10-15-2009, 07:17 PM
I forgot to mention that I don't play many tournaments in my area I didn't really know recruitment was so heavily based on rankings (again, my coach does nothing xP doesn't tell us how to get into college or anything), though I'm considering entering a few USTA tournaments over the next couple months for the sake of recruitment. I'll also be making a video of myself playing and hitting, though this may not happen for another month or so.

Serves: 7.5/10 (Very hard serves, but again, shaky consistency)

Forehand: 7/10 (Forehands are good in general, especially slices and topspins)
Slice: 8/10
Topspin: 7/10
Flat: 6/10

Backhand: 6.5/10 (Not as good as my forehand, but still dependable)
Slice: 7/10
Topspin: 6/10
Flat: 7/10

Volleys: 5/10 (My biggest weak point, I work on volleying but it's coming along slowly, I can put the ball in play but rarely hit winning volleys [except for smashes, which are another weakness in my game])

Consistency: 7/10
Power: 5/10
Smashing: 3/10

Falloutjr
10-15-2009, 07:20 PM
Lol another addition to my post [I can't figure out how to edit] My serves are closer to 110-115, not 100-110 like I originally posted.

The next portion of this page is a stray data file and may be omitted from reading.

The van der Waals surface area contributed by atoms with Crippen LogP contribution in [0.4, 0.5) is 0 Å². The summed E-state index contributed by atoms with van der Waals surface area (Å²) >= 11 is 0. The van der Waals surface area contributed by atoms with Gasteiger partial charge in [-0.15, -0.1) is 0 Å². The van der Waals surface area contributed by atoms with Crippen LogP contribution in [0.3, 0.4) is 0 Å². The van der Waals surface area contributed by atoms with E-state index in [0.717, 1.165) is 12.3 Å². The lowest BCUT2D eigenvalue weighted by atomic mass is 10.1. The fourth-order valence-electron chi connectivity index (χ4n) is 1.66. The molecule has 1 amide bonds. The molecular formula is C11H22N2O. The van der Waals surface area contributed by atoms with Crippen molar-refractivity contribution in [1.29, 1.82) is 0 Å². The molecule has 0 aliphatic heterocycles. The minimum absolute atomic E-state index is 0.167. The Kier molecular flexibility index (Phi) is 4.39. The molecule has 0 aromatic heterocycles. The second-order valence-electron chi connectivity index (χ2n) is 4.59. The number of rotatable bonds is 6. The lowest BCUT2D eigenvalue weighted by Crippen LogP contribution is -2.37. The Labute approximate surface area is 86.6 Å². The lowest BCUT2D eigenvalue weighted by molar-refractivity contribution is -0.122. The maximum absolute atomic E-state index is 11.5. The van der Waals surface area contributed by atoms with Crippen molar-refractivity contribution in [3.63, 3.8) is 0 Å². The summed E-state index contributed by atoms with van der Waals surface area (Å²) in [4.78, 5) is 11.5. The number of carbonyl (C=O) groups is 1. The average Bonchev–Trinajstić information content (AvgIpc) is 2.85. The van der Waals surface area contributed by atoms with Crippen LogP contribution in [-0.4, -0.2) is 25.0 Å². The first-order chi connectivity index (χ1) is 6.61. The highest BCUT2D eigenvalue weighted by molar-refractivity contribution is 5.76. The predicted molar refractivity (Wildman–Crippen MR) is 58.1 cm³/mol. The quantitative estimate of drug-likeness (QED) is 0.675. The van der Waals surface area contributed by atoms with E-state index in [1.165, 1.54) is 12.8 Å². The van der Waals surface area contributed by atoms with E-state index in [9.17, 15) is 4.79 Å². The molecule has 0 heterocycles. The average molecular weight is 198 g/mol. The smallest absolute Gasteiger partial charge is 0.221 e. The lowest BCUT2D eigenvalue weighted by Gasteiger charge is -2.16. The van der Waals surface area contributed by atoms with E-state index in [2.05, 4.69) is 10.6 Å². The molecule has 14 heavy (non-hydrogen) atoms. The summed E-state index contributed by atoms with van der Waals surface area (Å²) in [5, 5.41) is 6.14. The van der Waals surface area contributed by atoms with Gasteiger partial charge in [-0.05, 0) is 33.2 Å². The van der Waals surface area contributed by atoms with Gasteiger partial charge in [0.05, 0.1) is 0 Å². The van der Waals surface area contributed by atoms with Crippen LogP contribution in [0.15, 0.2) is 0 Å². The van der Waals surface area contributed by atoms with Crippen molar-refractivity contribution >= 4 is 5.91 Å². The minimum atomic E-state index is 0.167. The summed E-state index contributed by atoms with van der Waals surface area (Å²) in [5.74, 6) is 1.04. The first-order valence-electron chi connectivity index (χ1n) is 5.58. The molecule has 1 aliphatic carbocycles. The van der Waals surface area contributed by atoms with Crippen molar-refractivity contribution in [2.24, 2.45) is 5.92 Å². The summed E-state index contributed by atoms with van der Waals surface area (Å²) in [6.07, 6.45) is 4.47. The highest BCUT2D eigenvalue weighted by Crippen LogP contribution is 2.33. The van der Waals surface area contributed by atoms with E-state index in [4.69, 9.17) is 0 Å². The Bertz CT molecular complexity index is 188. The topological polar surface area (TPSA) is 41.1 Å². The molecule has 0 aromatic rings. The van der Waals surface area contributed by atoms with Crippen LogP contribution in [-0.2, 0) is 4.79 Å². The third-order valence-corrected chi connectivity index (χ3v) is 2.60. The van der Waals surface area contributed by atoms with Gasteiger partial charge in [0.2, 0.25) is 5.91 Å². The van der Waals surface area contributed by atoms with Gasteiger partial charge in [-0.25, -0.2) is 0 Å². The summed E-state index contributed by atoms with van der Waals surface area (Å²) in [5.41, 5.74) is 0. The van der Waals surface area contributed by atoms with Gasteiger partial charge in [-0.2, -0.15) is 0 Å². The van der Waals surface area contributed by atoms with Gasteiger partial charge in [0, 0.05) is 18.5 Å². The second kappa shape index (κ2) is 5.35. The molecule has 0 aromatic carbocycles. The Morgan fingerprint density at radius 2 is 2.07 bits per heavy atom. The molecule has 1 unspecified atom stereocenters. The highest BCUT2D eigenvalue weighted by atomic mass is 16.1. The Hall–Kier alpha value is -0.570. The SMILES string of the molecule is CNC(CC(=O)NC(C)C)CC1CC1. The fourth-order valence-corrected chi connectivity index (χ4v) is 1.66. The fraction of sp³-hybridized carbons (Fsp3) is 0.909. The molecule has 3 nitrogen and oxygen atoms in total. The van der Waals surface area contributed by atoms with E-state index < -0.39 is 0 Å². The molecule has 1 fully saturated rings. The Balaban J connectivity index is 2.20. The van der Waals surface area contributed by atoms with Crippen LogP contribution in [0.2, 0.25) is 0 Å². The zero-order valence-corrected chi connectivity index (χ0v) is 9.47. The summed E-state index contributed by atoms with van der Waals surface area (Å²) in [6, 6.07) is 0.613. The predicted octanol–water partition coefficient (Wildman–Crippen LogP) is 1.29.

Venetian
10-15-2009, 08:13 PM
What position do you play on your team and what is your record?

ClarkC
10-15-2009, 08:21 PM
This thread again? Same advice as usual. (http://tt.tennis-warehouse.com/showpost.php?p=3897153&postcount=6)

Falloutjr
10-15-2009, 08:48 PM
What position do you play on your team and what is your record?

I alternate between first and second singles. I would probably play first full-time but there's a sophomore on our team that the coach is so high on, he's breeding him to replace me so we share time. In things like city championships, sectionals, I'll be playing first though. Last year I missed a lot of time because of miscellaneous injuries, I was 0-1 in singles and 1-1 in doubles. Missed city championships and sectionals :(

Venetian
10-16-2009, 06:08 AM